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When Your Partner with Asperger's Drives You Crazy!

You have a friend or love with High Functioning Autism (Asperger's), and you don't understand him or her, so it's making you crazy? It doesn't have to be that way. Remembering a few things will enable you both to have a very rewarding relationship:

1. Accept that people with HFA are intelligent, and may have extraordinary skills that you may or may not understand, but very possibly lack what will seem to you to be common sense. The best way this was described to me one day was this way: “HFA is one of the 'unkind' disorders. Most individuals can't understand how an HFA adult can solve very complex problems, but doesn't know to get out of the rain.”

What this means in your relationship is that the partner you care for is intelligent enough to come up with solutions, even complex ones. Making things simple is the harder part. Accept that if he/she says ''I need help with ___'', that is what he/she needs help with, even if it doesn't seem possible. The other side of the coin is if your partner says ''I am capable of ___'', it is a good idea to trust that. A diagnostic measure of HFA is that these individuals must be of at LEAST average intelligence. As such, the man or women you care about is more likely to know his or her limitations.

2. Accept that HFA people need love and understanding. Individuals with HFA (despite what has been widely written) do have emotions. In fact, more often they are rich with emotion, not devoid of it. More modern literature is starting to reflect this more accurate position. The difference is that the response is different in them. Individuals with HFA are often very lonely and can become depressed as a result of feeling out of place in the world.

3. Accept that you and your partner don't think alike. This means that you are likely to misunderstand each other. Knowing this will enable you to do three things:
  • When he/she says or does something that seems hurtful, you can trust that it may not have been intended the way you thought, even if it seems very clear to you.
  • When you say/do something that your partner takes offense at, you can trust that he/she is misunderstanding you honestly and not trying to be critical.
  • When family members, co-workers or friends seem to be having a ''group opinion'' in the negative about your partner, you have the insight to be able to say, ''It may appear to be that way, but I think it's a big misunderstanding''.



4. Accept that you don't experience life the same way as your HFA partner, so his/her obstacles, interests, complaints, frustrations are likely to seem illogical to you and those around you. There are many issues which contribute to the way HFA people view the world around them. There are communication issues, stigma, sensory, stereotypical interests, unique responses to social issues and stressors ...many more things than you may be able to imagine. If you look at it as if they are dodging paintballs all day long every day (paintballs which are invisible to you), it may make a little more sense that they move the way they do, talk the way they do, and make the decisions they do.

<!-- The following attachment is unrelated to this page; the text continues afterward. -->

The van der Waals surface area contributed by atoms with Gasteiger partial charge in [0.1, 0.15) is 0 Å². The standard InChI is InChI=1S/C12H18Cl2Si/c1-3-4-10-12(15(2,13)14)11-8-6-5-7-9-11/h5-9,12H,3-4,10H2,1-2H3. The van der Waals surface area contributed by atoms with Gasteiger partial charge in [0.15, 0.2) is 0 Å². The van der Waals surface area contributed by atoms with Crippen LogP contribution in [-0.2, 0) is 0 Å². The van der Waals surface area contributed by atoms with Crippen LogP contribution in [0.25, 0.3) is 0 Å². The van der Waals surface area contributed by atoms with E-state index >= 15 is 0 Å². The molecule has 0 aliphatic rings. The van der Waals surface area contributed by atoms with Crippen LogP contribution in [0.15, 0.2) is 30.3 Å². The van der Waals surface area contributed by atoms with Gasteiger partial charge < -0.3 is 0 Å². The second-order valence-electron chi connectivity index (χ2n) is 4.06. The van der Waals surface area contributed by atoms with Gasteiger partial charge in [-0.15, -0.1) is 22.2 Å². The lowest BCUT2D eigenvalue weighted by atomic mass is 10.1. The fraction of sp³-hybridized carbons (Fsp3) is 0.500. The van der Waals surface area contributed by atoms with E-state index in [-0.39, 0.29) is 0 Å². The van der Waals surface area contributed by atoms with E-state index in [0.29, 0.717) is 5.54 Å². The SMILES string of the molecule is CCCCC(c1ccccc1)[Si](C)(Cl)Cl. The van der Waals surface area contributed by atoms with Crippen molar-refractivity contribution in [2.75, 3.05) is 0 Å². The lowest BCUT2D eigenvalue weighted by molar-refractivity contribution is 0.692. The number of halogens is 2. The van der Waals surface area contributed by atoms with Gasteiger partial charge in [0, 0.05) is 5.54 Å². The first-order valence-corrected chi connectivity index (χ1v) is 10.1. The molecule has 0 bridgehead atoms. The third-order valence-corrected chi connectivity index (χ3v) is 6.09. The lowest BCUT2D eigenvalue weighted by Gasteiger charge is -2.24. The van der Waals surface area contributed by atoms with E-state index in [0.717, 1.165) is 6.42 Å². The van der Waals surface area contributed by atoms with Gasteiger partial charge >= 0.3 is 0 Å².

5. Adjust your non-verbal messages. If your HFA partner seems to be misunderstanding things (e.g., your tone of voice, body language, pauses, breaks in communication, expressions, etc.), you can educate him/her to understand your messages in a non-threatening way. 

With regard to body language, be sure to make an exaggerated connection between the motion and the emotion. If for you, crossed arms mean you are thinking and not angry, you could nod thoughtfully (with arms crossed) and say, "Hmmm.... Yes, I'm thinking about that." The same goes with leaning in, turning away, etc. Make the connection clear. The good news is that with this type of "lesson," your partner is likely to learn your messages fairly quickly. 

Communicating tone, pitch, volume, etc., is a little more overt. If you are cognizant of the misinterpretations, simply say how you are feeling or thinking at the time. The way this is different from the above is that it's direct information instead of strongly implied. If your tone of voice seems to frighten your HFA partner, simply say, "I know my tone may sound firm to you, but that is because I am very worried about this situation" ...or, "I'm pausing for a minute here to think." With this type of information, your communication is likely to need to continue, as tone of voice, etc., is a very subtle change and has more room for frequent misinterpretation. Body language is a little more consistent.

6. Adjust your words. Once you know whether your HFA partner is relying more on words or non-verbal messages, take an extra step to be clear in that area. Use specific words, think about how you want to explain what you want to say, communicate in email if practical, so the words can be read and re-read if necessary. If you believe you are being misunderstood, ask! Check for clarity. Phrases like "If I understand you correctly, it sounds like you are saying..." and "Help me understand what you mean by..." On the other side, you could also say, "Does that make sense?" ...or, "I'm not sure if I'm getting my message across." This opens the door for your HFA partner to say, "Actually, could you explain further?"

7. Agitation, or a sense of nervousness, being hyper, etc., is often a result of stress in the individual with HFA. If you see increased activity, you can actively participate in dialing down the intensity by saying things which might be relaxing (e.g., "Ok, let's take a step back here").

8. Be aware of your HFA partner's personal space. She or he may have a space defined differently, spatially. If you see that your partner seems agitated or diverts gaze when you are within a certain distance, you can trust that you are within her or his personal space.

9. Consider your verbal vs. non-verbal communication. Most HFA people will fall into one of two categories with this regard. They may either rely more heavily on your words and less on body-language, or they may rely on body-language, but result in higher frequency of misinterpretation. Find out which your HFA partner does. How? Listen. If you find that he/she is frequently misunderstanding you without stopping to consider that he/she is completely off base, he/she may be misinterpreting your body-language and otherwise non-verbal messages (e.g., expressions, tone of voice, conversational pauses, etc.). On the other hand, if your HFA partner repeatedly asks questions about what you are saying, he or she is relying more heavily on your word usage.